Please reload

You Are What You Eat

June 17, 2014

“You are what you eat!” This idiom has become the poster child for promoting health and awareness in food intake, connecting concerned mothers with other health conscious like-minded individuals. This phrase originates in 1826 from Anthelme Brillat-Savarin’s words, “Der Mensch ist, was er ißt” which translates directly to “man is what he eats”. Throughout the past decades this phrase was immortalized by many including nutritionists and hippies and eventually made its way into everyday vocabulary.

 

This phrase clearly suggests and promotes the idea that putting unhealthy food into your body will make you an unhealthy individual. But what if it isn’t the actual food that is harming us? What if the harm comes from how the food is grown?

 

 

Farming must keep up with the exponential growth of the human population. To keep up with the challenge, small scale and family owned farms decrease in number and large factory farming operations become increasingly present. To increase crop yield these large scale, monoculture styled farms, use chemical pesticides to control pests. Pests can range from invasive insects that eat crops to weeds that take away nutrients from crops. Getting rid of pests on a farm allows the farmer to produce a higher yield of crops ready to be shipped around the country for distribution. So why would a farmer choose not to use pesticides if it means less work and more money?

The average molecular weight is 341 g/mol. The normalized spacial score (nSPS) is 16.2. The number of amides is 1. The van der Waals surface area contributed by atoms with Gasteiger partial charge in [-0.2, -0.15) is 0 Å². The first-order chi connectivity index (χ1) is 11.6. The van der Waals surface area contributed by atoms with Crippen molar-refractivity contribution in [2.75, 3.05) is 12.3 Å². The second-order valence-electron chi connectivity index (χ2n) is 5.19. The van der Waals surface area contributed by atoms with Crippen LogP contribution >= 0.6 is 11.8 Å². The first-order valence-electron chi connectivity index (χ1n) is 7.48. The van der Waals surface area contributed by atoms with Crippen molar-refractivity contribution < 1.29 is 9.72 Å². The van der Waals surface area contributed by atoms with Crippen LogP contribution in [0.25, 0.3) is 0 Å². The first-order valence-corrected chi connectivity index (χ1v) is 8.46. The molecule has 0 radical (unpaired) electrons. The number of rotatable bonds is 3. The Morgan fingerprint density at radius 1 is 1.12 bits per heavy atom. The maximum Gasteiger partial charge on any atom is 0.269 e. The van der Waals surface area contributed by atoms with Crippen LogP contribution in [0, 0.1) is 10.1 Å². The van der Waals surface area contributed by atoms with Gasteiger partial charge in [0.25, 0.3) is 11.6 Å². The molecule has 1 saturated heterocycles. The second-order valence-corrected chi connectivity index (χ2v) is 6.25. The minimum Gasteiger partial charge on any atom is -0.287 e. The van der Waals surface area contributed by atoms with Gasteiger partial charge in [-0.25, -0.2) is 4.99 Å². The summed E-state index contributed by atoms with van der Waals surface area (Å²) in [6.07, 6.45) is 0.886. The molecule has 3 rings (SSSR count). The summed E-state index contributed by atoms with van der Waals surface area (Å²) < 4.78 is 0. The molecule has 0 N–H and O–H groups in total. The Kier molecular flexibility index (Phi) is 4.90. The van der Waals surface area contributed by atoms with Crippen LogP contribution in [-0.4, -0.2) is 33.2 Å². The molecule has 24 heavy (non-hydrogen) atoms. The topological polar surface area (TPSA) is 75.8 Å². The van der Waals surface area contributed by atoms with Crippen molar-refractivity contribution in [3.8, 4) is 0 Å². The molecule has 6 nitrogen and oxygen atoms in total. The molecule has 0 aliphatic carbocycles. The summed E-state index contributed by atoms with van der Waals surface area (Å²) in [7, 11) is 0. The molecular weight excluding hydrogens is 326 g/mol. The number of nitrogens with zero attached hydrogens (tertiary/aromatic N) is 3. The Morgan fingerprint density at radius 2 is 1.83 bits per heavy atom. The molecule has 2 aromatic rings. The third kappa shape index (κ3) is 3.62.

Pesticides made with chemicals have the power to harm human health. A common pesticide, commonly known as Roundup, is comprised of glyphosate. Roundup has a multi-step system for farmers, called Roundup Ready; it includes genetically modified seeds that correspond with a specialized blend of chemicals to maintain the synthetically modified growth of the crop. Glyphosate is commonly used on soybeans, corn, cotton, and canola. Although Roundup aids farmers in growth, its components are harmful to humans. Glyphosate has been shown to cause birth defects, neurological disorders, fertility issues and cancer.

 

This is where organic farming comes into play. The term organic in farming means crops grown without the aid of chemical pesticides. Eating organic food means taking in the nutrients of the crop without an extra dosage of toxic chemical residue from synthetic pesticides. So if “you are what you eat” do you want to be a chemical called glyphosate?

 

 

 

Organic Food without the Hefty Price Tag

 

Even I have experienced the hike in the price of a crate of tomatoes from a regular supermarket versus an organic one. There are ways to buy organic while staying with in budget.

  • Explore farmers markets. There are outdoor farmers markets throughout New York City that sell organic food at an affordable price.

  • Buy food that is in season. The price of food increases when the crop is not in season in your area. Try buying fresh produce in bulk when the crop is at the height of the season and freeze it for later use.

  • Grow your own food! Utilize that extra rooftop space to grow your own organic veggies.

 

Written by Erica Prince, Environmental Leadership Intern

 

Please reload

Follow Us